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Home / India News / After a brief lull, dissent over ILP is simmering again in Meghalaya

After a brief lull, dissent over ILP is simmering again in Meghalaya

The votaries for ILP allege that the Centre had no political will to implement the permit regime.

india Updated: Nov 19, 2020, 15:00 IST
David Laitphlang
David Laitphlang
Hindustan Times, Shillong
The protestors aim to primarily put pressure on Meghalaya chief minister and National People’s Party (NPP) chief Conrad for adoption of ILP regime in the state.
The protestors aim to primarily put pressure on Meghalaya chief minister and National People’s Party (NPP) chief Conrad for adoption of ILP regime in the state. (PTI Photo)

Blaming the government over its alleged failure to contain influx of outsiders into the state, several groups in Meghalaya have on Wednesday evening announced a series of agitational programs starting November 27 with a black flag protest by all its members. This will be followed by a sit-in protest in all district headquarters of the state on December 4.

Demanding immediate implementation of the contentious Inner Line Permit (ILP) in Meghalaya, the groups intend to also mount pressure on the Central Government.

A detailed meeting of the Confederation of Meghalaya Social Organizations (CoMSO) comprising of 14 pressure groups was held at the North-Eastern Hill University (NEHU) campus following which the chairman of the confederation, Robertjune Kharjahrin said, “We demand the Centre to immediately implement the ILP in the whole of Meghalaya and for the state government to re-introduce the Meghalaya residents, safety and security (amendment) bill, 2020, which was recently returned by the governor.”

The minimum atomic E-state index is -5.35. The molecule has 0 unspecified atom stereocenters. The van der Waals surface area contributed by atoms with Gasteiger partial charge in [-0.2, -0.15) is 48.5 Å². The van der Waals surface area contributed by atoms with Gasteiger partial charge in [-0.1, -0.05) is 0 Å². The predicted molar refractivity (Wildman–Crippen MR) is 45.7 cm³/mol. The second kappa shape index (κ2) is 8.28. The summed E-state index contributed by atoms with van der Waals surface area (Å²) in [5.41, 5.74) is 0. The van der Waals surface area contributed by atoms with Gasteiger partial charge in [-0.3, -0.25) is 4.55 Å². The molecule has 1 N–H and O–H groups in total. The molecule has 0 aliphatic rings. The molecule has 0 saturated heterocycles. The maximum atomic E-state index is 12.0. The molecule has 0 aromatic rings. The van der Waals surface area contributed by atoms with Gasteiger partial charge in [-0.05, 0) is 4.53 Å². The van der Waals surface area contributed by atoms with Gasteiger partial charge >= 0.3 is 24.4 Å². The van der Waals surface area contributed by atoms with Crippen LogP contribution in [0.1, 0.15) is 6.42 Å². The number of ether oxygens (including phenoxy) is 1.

In November 2019, the state Cabinet had passed an ordinance amending the Meghalaya Residents Safety and Security Act, 2016, which would require visitors to register, akin to an ILP regime. This had eased the tension a bit but now the same is simmering to the brim.

Kharjahrin today stressed that New Delhi has to respect the resolution passed by the state legislative assembly with regards to introducing a strong and effective law like the ILP. “The delay in implementing the ILP is a clear indication that there is total lack of political will on the part of the Centre and not that it needs time to examine the proposal,” he asserted.

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Expressing amazement that though CM Conrad Sangma and his deputy Prestone Tynsong along with state PHE minister Renikton Tongkhar had called on Union home minister Amit Shah in New Delhi, yet no mention was made whether ILP was discussed or not, the CoMSO chief further demanded that the state government and all 60 legislators should aggressively pursue with the Centre for immediate implementation of the ILP.

Notably, the cry for ILP grew louder after the introduction of the Citizenship Amendment Act (CAA) with a series of agitations affecting normalcy in this predominantly tribal state, leading to prohibitory orders and even suspension of internet services, a rare occurrence in this hill station. Most of Meghalaya comes under the Sixth Schedule of the Constitution, hence, exempted from the CAA.

The state government was virtually steamrolled into adopting a resolution in the state legislative assembly on December 20, 2019, urging the central government to bring Meghalaya under the colonial-era regime.

The resolution introduced by chief minister Conrad K Sangma was voted in favour of by all 60 legislators cutting across party lines in a day-long special session of the house while pressure groups continued demonstrating outside demanding immediate implementation of ILP, a decision that now still awaits the Central nod. EOM

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